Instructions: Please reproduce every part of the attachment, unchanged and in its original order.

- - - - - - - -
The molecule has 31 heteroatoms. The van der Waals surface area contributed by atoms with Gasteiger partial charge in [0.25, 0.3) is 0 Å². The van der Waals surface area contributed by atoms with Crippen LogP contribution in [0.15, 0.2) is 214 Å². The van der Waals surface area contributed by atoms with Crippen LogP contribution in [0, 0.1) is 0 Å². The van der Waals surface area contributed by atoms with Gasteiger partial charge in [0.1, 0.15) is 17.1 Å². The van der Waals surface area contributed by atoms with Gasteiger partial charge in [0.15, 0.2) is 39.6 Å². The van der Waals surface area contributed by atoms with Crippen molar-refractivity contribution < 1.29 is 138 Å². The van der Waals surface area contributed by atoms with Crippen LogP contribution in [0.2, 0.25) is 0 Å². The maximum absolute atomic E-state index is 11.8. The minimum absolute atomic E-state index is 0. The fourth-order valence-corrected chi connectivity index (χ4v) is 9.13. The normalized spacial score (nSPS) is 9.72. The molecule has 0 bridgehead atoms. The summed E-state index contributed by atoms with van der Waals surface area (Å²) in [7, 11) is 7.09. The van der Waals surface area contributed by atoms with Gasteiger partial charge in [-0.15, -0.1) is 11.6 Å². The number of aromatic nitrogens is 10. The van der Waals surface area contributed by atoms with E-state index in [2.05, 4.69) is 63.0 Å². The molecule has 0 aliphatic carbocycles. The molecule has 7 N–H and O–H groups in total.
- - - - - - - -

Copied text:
The molecule has 31 heteroatoms. The van der Waals surface area contributed by atoms with Gasteiger partial charge in [0.25, 0.3) is 0 Å². The van der Waals surface area contributed by atoms with Crippen LogP contribution in [0.15, 0.2) is 214 Å². The van der Waals surface area contributed by atoms with Crippen LogP contribution in [0, 0.1) is 0 Å². The van der Waals surface area contributed by atoms with Gasteiger partial charge in [0.1, 0.15) is 17.1 Å². The van der Waals surface area contributed by atoms with Gasteiger partial charge in [0.15, 0.2) is 39.6 Å². The van der Waals surface area contributed by atoms with Crippen molar-refractivity contribution < 1.29 is 138 Å². The van der Waals surface area contributed by atoms with Crippen LogP contribution in [0.2, 0.25) is 0 Å². The maximum absolute atomic E-state index is 11.8. The minimum absolute atomic E-state index is 0. The fourth-order valence-corrected chi connectivity index (χ4v) is 9.13. The normalized spacial score (nSPS) is 9.72. The molecule has 0 bridgehead atoms. The summed E-state index contributed by atoms with van der Waals surface area (Å²) in [7, 11) is 7.09. The van der Waals surface area contributed by atoms with Gasteiger partial charge in [-0.15, -0.1) is 11.6 Å². The number of aromatic nitrogens is 10. The van der Waals surface area contributed by atoms with E-state index in [2.05, 4.69) is 63.0 Å². The molecule has 0 aliphatic carbocycles. The molecule has 7 N–H and O–H groups in total.